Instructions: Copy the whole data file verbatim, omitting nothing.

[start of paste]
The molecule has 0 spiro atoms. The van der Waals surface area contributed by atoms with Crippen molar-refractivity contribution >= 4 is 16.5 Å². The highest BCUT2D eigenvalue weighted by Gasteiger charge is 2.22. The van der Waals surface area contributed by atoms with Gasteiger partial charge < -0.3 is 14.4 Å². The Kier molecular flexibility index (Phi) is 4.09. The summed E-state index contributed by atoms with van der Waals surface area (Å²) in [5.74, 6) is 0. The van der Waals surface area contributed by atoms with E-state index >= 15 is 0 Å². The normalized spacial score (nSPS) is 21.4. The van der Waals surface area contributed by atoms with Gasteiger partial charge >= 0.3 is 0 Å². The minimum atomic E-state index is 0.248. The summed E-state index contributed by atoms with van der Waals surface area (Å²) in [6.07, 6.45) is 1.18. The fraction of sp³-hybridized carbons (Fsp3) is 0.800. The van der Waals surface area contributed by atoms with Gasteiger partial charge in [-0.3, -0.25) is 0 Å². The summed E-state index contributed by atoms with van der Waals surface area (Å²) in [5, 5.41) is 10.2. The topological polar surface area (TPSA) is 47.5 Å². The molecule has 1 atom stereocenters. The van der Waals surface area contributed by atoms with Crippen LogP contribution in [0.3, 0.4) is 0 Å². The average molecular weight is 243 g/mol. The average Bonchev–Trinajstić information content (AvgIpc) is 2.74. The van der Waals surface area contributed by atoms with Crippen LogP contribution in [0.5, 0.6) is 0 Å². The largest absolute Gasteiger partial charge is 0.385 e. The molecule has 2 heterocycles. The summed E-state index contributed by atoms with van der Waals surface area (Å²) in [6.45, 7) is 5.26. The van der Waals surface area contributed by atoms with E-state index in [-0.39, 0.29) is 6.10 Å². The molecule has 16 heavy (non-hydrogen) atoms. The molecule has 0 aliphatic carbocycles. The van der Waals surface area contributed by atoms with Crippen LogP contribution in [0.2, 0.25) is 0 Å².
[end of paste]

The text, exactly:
The molecule has 0 spiro atoms. The van der Waals surface area contributed by atoms with Crippen molar-refractivity contribution >= 4 is 16.5 Å². The highest BCUT2D eigenvalue weighted by Gasteiger charge is 2.22. The van der Waals surface area contributed by atoms with Gasteiger partial charge < -0.3 is 14.4 Å². The Kier molecular flexibility index (Phi) is 4.09. The summed E-state index contributed by atoms with van der Waals surface area (Å²) in [5.74, 6) is 0. The van der Waals surface area contributed by atoms with E-state index >= 15 is 0 Å². The normalized spacial score (nSPS) is 21.4. The van der Waals surface area contributed by atoms with Gasteiger partial charge >= 0.3 is 0 Å². The minimum atomic E-state index is 0.248. The summed E-state index contributed by atoms with van der Waals surface area (Å²) in [6.07, 6.45) is 1.18. The fraction of sp³-hybridized carbons (Fsp3) is 0.800. The van der Waals surface area contributed by atoms with Gasteiger partial charge in [-0.3, -0.25) is 0 Å². The summed E-state index contributed by atoms with van der Waals surface area (Å²) in [5, 5.41) is 10.2. The topological polar surface area (TPSA) is 47.5 Å². The molecule has 1 atom stereocenters. The van der Waals surface area contributed by atoms with Crippen LogP contribution in [0.3, 0.4) is 0 Å². The average molecular weight is 243 g/mol. The average Bonchev–Trinajstić information content (AvgIpc) is 2.74. The van der Waals surface area contributed by atoms with Crippen LogP contribution in [0.5, 0.6) is 0 Å². The largest absolute Gasteiger partial charge is 0.385 e. The molecule has 2 heterocycles. The summed E-state index contributed by atoms with van der Waals surface area (Å²) in [6.45, 7) is 5.26. The van der Waals surface area contributed by atoms with E-state index in [-0.39, 0.29) is 6.10 Å². The molecule has 16 heavy (non-hydrogen) atoms. The molecule has 0 aliphatic carbocycles. The van der Waals surface area contributed by atoms with Crippen LogP contribution in [0.2, 0.25) is 0 Å².